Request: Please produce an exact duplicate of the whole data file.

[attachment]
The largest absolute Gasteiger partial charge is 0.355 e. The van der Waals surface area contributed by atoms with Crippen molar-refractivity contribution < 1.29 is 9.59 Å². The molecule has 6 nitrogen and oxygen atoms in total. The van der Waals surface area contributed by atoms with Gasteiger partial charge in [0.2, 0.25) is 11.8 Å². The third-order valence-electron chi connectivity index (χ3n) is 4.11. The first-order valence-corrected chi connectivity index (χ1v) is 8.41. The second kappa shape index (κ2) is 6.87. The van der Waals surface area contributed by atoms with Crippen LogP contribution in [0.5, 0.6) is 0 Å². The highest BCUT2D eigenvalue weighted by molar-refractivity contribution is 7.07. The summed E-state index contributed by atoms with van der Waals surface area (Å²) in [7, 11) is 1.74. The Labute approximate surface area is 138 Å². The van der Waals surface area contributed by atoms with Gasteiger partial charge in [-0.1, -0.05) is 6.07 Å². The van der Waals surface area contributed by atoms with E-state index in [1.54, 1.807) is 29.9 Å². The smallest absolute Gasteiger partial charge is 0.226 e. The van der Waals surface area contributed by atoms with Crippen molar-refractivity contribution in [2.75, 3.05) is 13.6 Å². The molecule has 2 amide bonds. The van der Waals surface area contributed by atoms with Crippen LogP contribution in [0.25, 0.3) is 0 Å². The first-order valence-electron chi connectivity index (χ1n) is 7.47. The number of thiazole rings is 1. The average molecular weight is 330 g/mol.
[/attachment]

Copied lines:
The largest absolute Gasteiger partial charge is 0.355 e. The van der Waals surface area contributed by atoms with Crippen molar-refractivity contribution < 1.29 is 9.59 Å². The molecule has 6 nitrogen and oxygen atoms in total. The van der Waals surface area contributed by atoms with Gasteiger partial charge in [0.2, 0.25) is 11.8 Å². The third-order valence-electron chi connectivity index (χ3n) is 4.11. The first-order valence-corrected chi connectivity index (χ1v) is 8.41. The second kappa shape index (κ2) is 6.87. The van der Waals surface area contributed by atoms with Crippen LogP contribution in [0.5, 0.6) is 0 Å². The highest BCUT2D eigenvalue weighted by molar-refractivity contribution is 7.07. The summed E-state index contributed by atoms with van der Waals surface area (Å²) in [7, 11) is 1.74. The Labute approximate surface area is 138 Å². The van der Waals surface area contributed by atoms with Gasteiger partial charge in [-0.1, -0.05) is 6.07 Å². The van der Waals surface area contributed by atoms with E-state index in [1.54, 1.807) is 29.9 Å². The smallest absolute Gasteiger partial charge is 0.226 e. The van der Waals surface area contributed by atoms with Crippen molar-refractivity contribution in [2.75, 3.05) is 13.6 Å². The molecule has 2 amide bonds. The van der Waals surface area contributed by atoms with Crippen LogP contribution in [0.25, 0.3) is 0 Å². The first-order valence-electron chi connectivity index (χ1n) is 7.47. The number of thiazole rings is 1. The average molecular weight is 330 g/mol.